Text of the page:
The #OpenStellenbosch collective facilitated a show-and-tell with maverick South African film-maker Aryan Kaganof on Wednesday night. The session revolved around a showing of Kaganof’s new documentary, Decolonising Wits, a film whose subject material is how the rolling drive to decolonize South African universities is being undertaken at Wits.
Decolonising Wits is certainly controversial, and its creator doesn’t hold himself above that controversy. Kaganof begins this Stellenbosch screening by reading a vitriolic commentary on his latest work by someone who objects to what they see as Kaganof’s appropriation of Black Struggle for his own ends. “Fuck Kaganof!” the missive ends, and it’s this sentiment that the filmmaker urges us to keep in mind as we watch the documentary.
Decolonising Wits clocks in at just under one and a half hours, but it’s a riveting watch. It follows a group of EFF student league members who are in the vanguard of the transformative movement at Wits University. Over the engaging duration of the film, we see the movement – led by Malcolm X-like firebrand Vuyani Pambo – lock horns with a hapless SRC, a harassed-looking Adam Habib, and occasionally with each other.
The footage is underpinned by the voices of the students themselves – a constant driving chorus of struggle songs and defiant footfalls as they claim a space for themselves at their institution. Kaganof makes the welcoming decision not to subtitle the documentary, ensuring that it is a constitutively alienating experience for those who occupy positions of privilege. “I wanted to make a film that doesn’t feel guilty about its Blackness”, says Kaganof.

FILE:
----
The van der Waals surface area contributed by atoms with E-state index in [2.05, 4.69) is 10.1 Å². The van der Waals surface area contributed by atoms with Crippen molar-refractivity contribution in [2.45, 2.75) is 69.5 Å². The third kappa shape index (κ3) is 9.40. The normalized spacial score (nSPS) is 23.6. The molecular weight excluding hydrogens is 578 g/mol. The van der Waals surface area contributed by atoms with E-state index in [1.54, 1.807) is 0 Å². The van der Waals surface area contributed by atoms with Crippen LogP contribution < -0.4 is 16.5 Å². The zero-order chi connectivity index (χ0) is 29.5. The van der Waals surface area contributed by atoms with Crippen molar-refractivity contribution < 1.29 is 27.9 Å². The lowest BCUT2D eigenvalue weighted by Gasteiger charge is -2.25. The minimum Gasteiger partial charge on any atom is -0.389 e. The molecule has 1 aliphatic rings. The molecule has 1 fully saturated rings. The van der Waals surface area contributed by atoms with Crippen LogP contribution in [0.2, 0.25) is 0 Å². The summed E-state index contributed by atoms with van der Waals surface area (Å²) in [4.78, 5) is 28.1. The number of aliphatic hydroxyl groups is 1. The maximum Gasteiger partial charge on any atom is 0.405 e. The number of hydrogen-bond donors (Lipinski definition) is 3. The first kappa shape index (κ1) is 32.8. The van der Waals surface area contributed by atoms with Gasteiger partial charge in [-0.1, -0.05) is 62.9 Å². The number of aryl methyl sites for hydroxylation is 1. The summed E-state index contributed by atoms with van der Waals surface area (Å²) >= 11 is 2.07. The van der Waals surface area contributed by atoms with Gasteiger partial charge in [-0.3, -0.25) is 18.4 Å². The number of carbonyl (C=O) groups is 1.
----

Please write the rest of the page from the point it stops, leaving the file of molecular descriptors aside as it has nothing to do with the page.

The audience for this screening is mostly Black, and a lot of them take up singing in solidarity with their student compatriots on the screen. It’s hard not to be drawn in by the energy with which the Wits students sing “Hondo”. They’re the same sort of struggle songs that cause white students at Stellenbosch University a very necessary discomfort.
There are cameos from people like Lesego Rampolokeng and Andile Mngxitama. The latter encourages us to view Wits (and South Africa, more broadly) as a neo-Bantustan serving white capital. There are amusing clips from Mcebo Dlamini, but the quietly charged testimony from a disabled student about Wits’ failure to provide for the disabled students in its charge reminds us that there are other kinds of transformations needed at these Historically white higher education institutions.
Decolonizing Wits is the medium for a message that needs to be told. It delivers this with nuance while avoiding the pathologically fraught position that such expressions tend to occupy. It’s an excellent piece of film.